On Board Imaging technology which allows the patient to be imaged on the treatment table by a device built into the Trilogyto ensure the patient and tumor are consistently positioned for treatment



Cone Beam CT a device built into the Trilogy that creates 3D axial CT scans of the tumor to allow for comparisons with initial treatment planning images to ensure consistent patient and tumor positioning.  This helps spare the patients normal tissues while directing the beam at the tumor with more accuracy.
Cyberknife an irradiator designed exclusively for administration of SRS.  Works well for very small lesions. 


Combines two technologies, PET and CT for the determination of the precise location of the tumor.  Together they allow for increased sparing of normal tissues. The ACC is purchasing one of these; it should be operating by 2009.

  • PET (Positron Emission Tomography) the patient is injected with a radioactive sugar to observe metabolic processes.  The tumor tends to metabolize more of the sugar than normal tissues due to a higher rate of cell division.  This allows for precise imaging of the tumor.
  • CT (Computed Tomography) produces 360 images of the body which are similar to tradition x-rays, but much more detailed.



Stereotactic radiosurgery a non-surgical technique using highly focused beams to treat relatively small lesions at locations not adjacent to highly sensitive normal tissues.  Generally 1-3 large fractions are admininistered over a 1 week period.  (instead of brain tumors.  A positioning device is used to keep the patient stationary which minimizes radiation damage to healthy brain tissue.  Radiosurgery is an alternative to invasive surgery.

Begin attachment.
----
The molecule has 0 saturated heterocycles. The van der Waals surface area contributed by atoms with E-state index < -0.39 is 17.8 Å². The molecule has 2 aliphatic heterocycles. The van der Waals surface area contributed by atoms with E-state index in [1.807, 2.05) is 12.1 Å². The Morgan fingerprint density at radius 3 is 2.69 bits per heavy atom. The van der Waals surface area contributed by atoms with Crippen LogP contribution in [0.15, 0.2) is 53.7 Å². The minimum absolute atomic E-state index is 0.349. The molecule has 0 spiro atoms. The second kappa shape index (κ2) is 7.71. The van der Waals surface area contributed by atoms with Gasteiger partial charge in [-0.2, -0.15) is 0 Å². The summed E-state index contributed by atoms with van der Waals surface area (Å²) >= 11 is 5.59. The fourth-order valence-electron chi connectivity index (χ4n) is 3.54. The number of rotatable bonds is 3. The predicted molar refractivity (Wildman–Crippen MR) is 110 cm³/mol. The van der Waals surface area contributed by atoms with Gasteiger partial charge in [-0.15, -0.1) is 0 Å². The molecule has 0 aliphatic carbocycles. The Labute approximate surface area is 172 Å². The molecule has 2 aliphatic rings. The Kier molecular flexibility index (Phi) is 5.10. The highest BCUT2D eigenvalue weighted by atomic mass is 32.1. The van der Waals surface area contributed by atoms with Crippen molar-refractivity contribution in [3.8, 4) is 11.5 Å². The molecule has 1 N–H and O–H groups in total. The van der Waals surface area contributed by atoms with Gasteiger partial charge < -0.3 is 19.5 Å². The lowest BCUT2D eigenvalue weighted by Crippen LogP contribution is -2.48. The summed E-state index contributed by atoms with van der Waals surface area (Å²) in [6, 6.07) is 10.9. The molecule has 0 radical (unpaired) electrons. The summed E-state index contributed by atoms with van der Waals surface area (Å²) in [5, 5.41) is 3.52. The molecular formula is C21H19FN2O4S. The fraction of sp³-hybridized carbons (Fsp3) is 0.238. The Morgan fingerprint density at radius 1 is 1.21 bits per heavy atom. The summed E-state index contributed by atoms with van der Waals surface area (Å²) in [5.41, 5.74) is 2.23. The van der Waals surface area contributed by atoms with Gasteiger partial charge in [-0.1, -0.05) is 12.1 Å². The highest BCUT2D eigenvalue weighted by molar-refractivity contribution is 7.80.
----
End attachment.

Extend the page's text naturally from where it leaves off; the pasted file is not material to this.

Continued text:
CT for treatment planning and simulation

Computerized tomography (CT) is required for treatment planning.  Positioning devices are used so that the patient can be placed in exactly the same position for each radiation treatment.  Positioning devices may include bite blocks, individually formed plastic masks, surgical pins, and/or a vacuum cushion.  At CSU we require that all planning CTs be performed on site. 



Intensity Modulated Radiosurgery allows for radiation to be administered in shapable leaves which allow the dose to be sculpted around important normal tissue structures. Dose to the tumor can be increased and dose to normal tissues decreased.



A variation of IMRT where planning CT and radiation are administered from the same unit.



Intensity Modulated Radiation Therapy -- small beams are targeted at a tumor from multiple angles.  The intensity of each beam is controlled and the shape of the beam changes during treatment.  This allows the radiation dose to be controlled to spare normal tissues as the beam bends around normal structures.



Image-Guided Radiation Theapy accounts for the variability in tumor location within the body between treatments.  Initial treatment planning images are compared to current images taken in the treatment room to see if the patients positioning must be adjusted.



Three Dimensional Conformal Radiation Therapy uses CT-based techniques to generate 3D images of internal structures.  The volumes are used to shape radiation beams to spare normal tissue.


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